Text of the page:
“Country-Punk? Is there such a thing? Well, if you're lucky enough to be in Manchester these days there is...they're lowlife scumfucks, whiskey drinking bastard sons of the Dolls/County/Cash/Ness and every other bad motherfucker in the name of rock n roll.
Medicine Stu heads up the band's alcohol-stained sound, with a lyric line similar to the Pogue-meister himself, Magowan, with a hint of Van Morrison and a delivery of a young Bobby Dylan. The songs kick your ass from the word 'Go' and don't really let up until the finale...Don't get me wrong, it's not all break-neck paced and furious, it has it's gentler, more melodic and even 'balladic' moments, but the delivery and message never falters....
Check 'em out now, check 'em out whilst they're still alive!
“'Apparently Manchester's trashiest rock'n'roll band' (Sleazegrinder) & on the evidence presented by SONGS FROM THE FLOOR, we're in no way inclined to argue. Great ass-whuppin' cowpunk! Wouldn't want to mop up that floor at the end of the night though'”
“Like an unholy cross between the Pogues at their most shambolic & the Dogs D’amour at their most out of control, the Medicine Bow kicks out the crusty cowpunk jams. Songs From the Floor spreads over the counter like spilled beer, leaving a burnished stain and the scent of stale alcohol and failed expectations – energy-spewing, sloppy, but laying on the boozy anti-charm in order to cover up the beating, bruised heart underneath the scuzz. Careening from dirty boogie (The Curse of the Bow), scorching rock & roll (This Side of Town (Train Song),Downtown/Downtime) to ravaged balladry (Waltz of Disregard, Wine Drinker) & skillet-licking C&W (Scar On the Horizon, The Walkin’ Talkin’ Splutterin’ Rotgut Blues), the Bow draws itself over the strings of American roots music with both the affection of true believers and the irreverence of thugs, driven more by spirit than any sense of tradition...raise a glass, but don’t forget to spill the contents on your neighbor.”
“‘This Manchester-based four-piece’s second album is a twelve-song humdinger which makes the ears bleed due to the loud & exuberant style in which they band play. Many of the songs impress but the one overriding tune is Beyond My Control. It has a homegrown sound to it which, when combined with the extraordinarily played harmonica, makes this particular track one that should see this album shifting a shed load of copies. Such a jouous sound is created right before your very ears that it makes you want to cry. Not because of sadness, but tears of joy for this album is a bona fide classic that should see the Medicine Bow being rightly recognised.’”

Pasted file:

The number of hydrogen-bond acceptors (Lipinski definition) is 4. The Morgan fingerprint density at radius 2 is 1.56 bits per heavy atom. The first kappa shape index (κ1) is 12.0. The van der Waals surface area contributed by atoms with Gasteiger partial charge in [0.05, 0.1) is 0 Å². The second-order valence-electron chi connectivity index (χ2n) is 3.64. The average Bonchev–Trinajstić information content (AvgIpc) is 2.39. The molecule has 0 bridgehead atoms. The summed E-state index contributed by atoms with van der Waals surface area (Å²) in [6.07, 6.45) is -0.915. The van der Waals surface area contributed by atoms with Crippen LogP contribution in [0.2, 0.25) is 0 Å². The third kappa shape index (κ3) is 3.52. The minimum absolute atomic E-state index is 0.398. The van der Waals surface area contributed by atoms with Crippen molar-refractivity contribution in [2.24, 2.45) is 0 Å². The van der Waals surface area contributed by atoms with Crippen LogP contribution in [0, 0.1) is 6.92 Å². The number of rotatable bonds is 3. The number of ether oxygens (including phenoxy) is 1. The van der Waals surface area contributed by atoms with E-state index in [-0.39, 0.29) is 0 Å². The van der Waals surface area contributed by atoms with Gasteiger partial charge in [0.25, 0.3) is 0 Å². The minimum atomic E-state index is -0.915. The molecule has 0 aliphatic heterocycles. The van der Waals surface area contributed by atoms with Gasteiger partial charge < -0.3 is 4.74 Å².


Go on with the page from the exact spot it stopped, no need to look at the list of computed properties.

“fucking amazing band man. . . . . . . . A-motherfucking-Mazing. . . . . . . . . . . . . no exaggeration either guys!!!! i'm fuck”
— Stormy Fuckin Weathers, Drop-Out Wives head honcho
“'really very nice work'...'Great set last night even minus various members - really damn good sir.'- Mr Jay Taylor, Bone-Box head bandolier & Ruby Lounge promoter on The 'Bow's Songs From The Floor & Deadstring Brothers support”
— Jay Taylor, Ruby Lounge promoter on demo & DeadstringBrothers support Feb 08
“'masters of whiskey and wine driven country punk, oh, truly exciting stuff--someone commented it was like watching a modern day Johnny Cash and June Carter....'”
— Belle Of Les Bois
“the gig was cool man - i bet alot of people will remember it for a while - never seen a lead singer near resusitation half way through a gig - great stuff!!!”
— Jay Spooner, audience member, after TYLA support, Stockport Thatched House, Oct
“Reckless Boogie Blues that manages to combine torch songs with punk”
“take Pogues drunken sloppiness & don't give a fuck charm, Mekons drunken sloppiness mid-period country charm and just good ol drunken Replacements charm and you'll be somewhere near what this country rawkin'n'skronkin'n'saw sportin band bring to the table - are collard greens served anywhere over there? this ain't for the low jeans/wallet chain/john deere hat/skoalcan pocketfucks at ‘altcountry’ shows along with the frat boys;this is for those of us who dig the real rawk or country shit - Stooges or Johnny Cash. the bow aren't pretty and don't have ‘pop’ leanings, guitars scrape & squeal, bass is loud & thick - the drummer sometimes needs a metronome to keep his shit together - there's weepy/scary saw & well placed mandolin/piano/jews-harp/harmonica in the mix. in a genre sorely missing balls & attitude, these guys are real & just what I needed. In a world of cut and paste crap forced on us as ‘art’ we need bands like this to remind us what the real shit sounds like. thanks”